THE WESTERN TOWER
reproduced from 'The Church Guide Book'



The Western Tower is a somewhat battered structure; the date of original construction cannot be determined with accuracy, but is almost certainly medieval in origin. The original tower, as seen in a drawing dated 1701, was not dissimilar to the present tower at Chelsfield Church and was constructed of flint with projecting corner buttresses, and possessed a steeple, probably covered in oak shingles. In 1724, the tower and spire were damaged during a storm, were re-slated in 1728 and were still in existence in 1790, when the artist H. Petrie FSA drew the church.




However, in 1838, luck was to run out for the tower, when it was struck by lightning and severely damaged, requiring it to be extensively rebuilt that same year, with the addition of the clergy vestry constructed against the South wall.

The repairs were carried out by a Mr Blackshaw, mainly in yellow London stock bricks, which were used in the rebuilding of the corner buttresses, for new dressings around blocked-in openings and in the rebuilding of the top of the tower.

The timber steeple was not replaced, and the tower was given a flat roof with a parapet crowned with a stone pinnacle at each corner.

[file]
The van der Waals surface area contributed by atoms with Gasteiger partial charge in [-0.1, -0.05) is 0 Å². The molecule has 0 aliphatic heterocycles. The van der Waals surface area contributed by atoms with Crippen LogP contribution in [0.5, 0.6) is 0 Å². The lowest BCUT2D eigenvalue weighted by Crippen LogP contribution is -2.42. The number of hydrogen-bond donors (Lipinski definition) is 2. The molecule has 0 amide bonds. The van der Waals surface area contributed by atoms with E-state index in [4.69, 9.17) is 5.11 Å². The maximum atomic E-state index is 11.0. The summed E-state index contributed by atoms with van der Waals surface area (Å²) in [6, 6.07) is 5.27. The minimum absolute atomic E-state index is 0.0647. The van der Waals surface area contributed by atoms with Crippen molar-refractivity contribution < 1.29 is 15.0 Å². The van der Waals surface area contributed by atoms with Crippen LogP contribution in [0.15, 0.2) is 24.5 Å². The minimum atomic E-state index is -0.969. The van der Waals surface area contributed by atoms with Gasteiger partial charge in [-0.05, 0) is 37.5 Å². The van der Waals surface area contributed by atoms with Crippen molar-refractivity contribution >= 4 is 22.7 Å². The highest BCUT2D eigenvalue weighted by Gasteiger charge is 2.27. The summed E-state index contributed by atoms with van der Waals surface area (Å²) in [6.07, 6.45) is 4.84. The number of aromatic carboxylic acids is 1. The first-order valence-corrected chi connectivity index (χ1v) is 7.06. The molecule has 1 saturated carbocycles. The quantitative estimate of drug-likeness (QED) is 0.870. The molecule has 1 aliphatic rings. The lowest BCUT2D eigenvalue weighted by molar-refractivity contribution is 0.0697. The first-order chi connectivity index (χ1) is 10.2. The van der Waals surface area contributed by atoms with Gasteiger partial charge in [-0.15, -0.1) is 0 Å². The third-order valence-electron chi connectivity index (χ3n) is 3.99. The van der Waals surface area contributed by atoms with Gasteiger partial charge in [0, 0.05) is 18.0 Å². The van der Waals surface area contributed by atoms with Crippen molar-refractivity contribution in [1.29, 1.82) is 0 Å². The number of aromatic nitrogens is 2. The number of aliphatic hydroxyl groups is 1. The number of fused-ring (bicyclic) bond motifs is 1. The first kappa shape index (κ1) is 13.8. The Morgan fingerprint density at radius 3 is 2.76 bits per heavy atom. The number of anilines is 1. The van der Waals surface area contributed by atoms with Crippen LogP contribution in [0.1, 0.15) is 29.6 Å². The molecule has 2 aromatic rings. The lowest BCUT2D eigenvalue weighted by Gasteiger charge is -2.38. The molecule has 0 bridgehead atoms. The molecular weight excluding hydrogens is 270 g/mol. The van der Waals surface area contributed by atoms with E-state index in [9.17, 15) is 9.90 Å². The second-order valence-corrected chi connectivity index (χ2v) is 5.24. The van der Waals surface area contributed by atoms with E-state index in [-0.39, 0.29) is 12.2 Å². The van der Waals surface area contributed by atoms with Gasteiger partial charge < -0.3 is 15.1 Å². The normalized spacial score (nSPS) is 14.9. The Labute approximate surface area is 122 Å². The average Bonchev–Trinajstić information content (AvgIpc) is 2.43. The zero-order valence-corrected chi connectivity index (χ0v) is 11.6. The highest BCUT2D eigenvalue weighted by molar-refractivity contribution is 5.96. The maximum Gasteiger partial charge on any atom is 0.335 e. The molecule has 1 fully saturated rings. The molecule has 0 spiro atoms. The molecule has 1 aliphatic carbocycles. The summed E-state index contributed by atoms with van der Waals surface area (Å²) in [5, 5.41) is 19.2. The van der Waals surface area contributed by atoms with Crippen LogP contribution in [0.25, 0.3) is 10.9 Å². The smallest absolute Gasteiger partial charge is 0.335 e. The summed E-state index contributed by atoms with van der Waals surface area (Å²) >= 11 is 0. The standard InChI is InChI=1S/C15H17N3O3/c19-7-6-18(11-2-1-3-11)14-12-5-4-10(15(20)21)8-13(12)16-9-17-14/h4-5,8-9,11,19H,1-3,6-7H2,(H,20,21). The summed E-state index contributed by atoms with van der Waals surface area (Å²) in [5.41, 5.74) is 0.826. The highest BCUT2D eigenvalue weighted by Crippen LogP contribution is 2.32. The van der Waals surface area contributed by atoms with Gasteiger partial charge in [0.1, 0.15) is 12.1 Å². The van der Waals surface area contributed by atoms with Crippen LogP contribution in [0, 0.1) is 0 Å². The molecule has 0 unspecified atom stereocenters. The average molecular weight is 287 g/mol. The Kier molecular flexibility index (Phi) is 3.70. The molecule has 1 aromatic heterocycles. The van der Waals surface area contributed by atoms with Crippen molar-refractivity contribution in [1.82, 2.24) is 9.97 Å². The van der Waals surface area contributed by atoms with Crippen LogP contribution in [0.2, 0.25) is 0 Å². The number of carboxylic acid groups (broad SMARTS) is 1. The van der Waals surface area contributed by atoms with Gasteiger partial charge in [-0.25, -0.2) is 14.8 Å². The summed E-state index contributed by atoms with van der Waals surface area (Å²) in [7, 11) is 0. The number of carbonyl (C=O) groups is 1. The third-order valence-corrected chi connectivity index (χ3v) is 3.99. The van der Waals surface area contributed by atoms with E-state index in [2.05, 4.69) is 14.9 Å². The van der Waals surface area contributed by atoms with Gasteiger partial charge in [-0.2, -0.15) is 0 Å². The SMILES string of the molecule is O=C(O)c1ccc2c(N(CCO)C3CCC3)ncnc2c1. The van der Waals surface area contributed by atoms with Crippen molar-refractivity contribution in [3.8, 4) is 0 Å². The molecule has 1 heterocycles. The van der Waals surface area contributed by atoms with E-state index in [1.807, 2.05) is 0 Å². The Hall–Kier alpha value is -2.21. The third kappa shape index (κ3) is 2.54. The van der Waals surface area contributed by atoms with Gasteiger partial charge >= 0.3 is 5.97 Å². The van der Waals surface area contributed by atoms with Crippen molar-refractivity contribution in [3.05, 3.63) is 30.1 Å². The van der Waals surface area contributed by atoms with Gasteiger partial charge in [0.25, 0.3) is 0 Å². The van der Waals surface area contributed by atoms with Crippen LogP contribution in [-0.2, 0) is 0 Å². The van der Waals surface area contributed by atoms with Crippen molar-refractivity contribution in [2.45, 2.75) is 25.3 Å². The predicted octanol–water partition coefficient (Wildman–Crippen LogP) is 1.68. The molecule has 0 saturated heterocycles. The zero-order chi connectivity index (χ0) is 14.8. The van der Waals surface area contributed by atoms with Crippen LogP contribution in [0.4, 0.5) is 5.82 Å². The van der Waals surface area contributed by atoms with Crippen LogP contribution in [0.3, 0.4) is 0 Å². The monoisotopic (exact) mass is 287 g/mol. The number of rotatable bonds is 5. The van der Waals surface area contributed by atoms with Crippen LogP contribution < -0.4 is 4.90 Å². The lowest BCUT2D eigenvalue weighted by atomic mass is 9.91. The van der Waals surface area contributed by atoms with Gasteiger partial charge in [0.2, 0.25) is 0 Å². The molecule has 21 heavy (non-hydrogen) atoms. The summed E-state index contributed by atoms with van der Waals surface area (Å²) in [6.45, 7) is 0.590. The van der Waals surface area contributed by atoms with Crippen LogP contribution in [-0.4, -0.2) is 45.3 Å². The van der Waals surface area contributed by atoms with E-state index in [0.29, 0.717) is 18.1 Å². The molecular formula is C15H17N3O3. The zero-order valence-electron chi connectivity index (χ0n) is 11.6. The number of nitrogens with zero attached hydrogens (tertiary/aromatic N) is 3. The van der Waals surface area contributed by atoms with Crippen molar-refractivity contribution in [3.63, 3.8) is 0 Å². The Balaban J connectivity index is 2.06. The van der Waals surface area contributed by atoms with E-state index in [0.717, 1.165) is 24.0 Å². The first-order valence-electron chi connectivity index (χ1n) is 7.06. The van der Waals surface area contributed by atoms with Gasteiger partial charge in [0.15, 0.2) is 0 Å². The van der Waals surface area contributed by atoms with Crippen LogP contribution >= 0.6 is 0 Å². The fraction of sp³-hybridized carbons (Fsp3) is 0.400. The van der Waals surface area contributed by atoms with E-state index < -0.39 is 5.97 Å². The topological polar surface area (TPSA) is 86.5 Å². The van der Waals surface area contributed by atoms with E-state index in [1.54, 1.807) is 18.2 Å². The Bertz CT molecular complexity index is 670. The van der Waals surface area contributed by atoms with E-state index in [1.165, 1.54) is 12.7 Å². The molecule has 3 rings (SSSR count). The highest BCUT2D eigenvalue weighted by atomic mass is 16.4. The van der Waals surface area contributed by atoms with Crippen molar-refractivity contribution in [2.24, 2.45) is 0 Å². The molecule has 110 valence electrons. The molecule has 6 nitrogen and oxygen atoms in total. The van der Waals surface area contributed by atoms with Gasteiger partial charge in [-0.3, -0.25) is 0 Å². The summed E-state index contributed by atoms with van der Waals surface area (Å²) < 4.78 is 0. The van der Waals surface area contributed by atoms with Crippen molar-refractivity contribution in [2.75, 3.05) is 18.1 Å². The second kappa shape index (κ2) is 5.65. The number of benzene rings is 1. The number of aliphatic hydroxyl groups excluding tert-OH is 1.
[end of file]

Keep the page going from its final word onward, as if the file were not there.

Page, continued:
The 1838 rebuilding seems not to have been a total success, for the tower was to suffer continuing problems for the next hundred years. According to the Churchwardens' record book, by 1853 the lead flat roof on the tower was leaking, and the tower and vestry suffered from dry rot all through the 1850s and 1860s. In the 1890s the tower was repaired externally. It was to suffer one further disaster in January 1949, when it was almost gutted by fire.

It remained unrepaired until 1951 when it was restored to its present state by Miss Cunningham, the Church Architect of the day. The tower that is seen today, is ostensibly that rebuilt by Blackshaw in 1838, with one major alteration, that of replacing the flat roof and parapet with the pyramidal roof clad in plain tiles.

Internally, little predates the fire of 1949. On entering the church through the West doors, there is a set of partly glazed oak-panelled doors installed to commemorate the Silver Jubilee of George V in 1936. Also within the ground floor of the tower is the parish's Second World War memorial to the left of the inner doors.

The first floor allows access to both the Gallery in the Nave, and the Belfry above. 

Set within the Belfry is the Church Clock. This was acquired by a previous Rector, Revd. Aidan Chapman, in the 1950s from the stable block of The Rookery, a large house which once stood on the site of Bromley College of Technology. The Clock was constructed in about 1870 by the makers Barrard and Lund and is of the semi-flat bed form. It strikes the hour on its bell, which was cast in 1766 by John Hudson of London.


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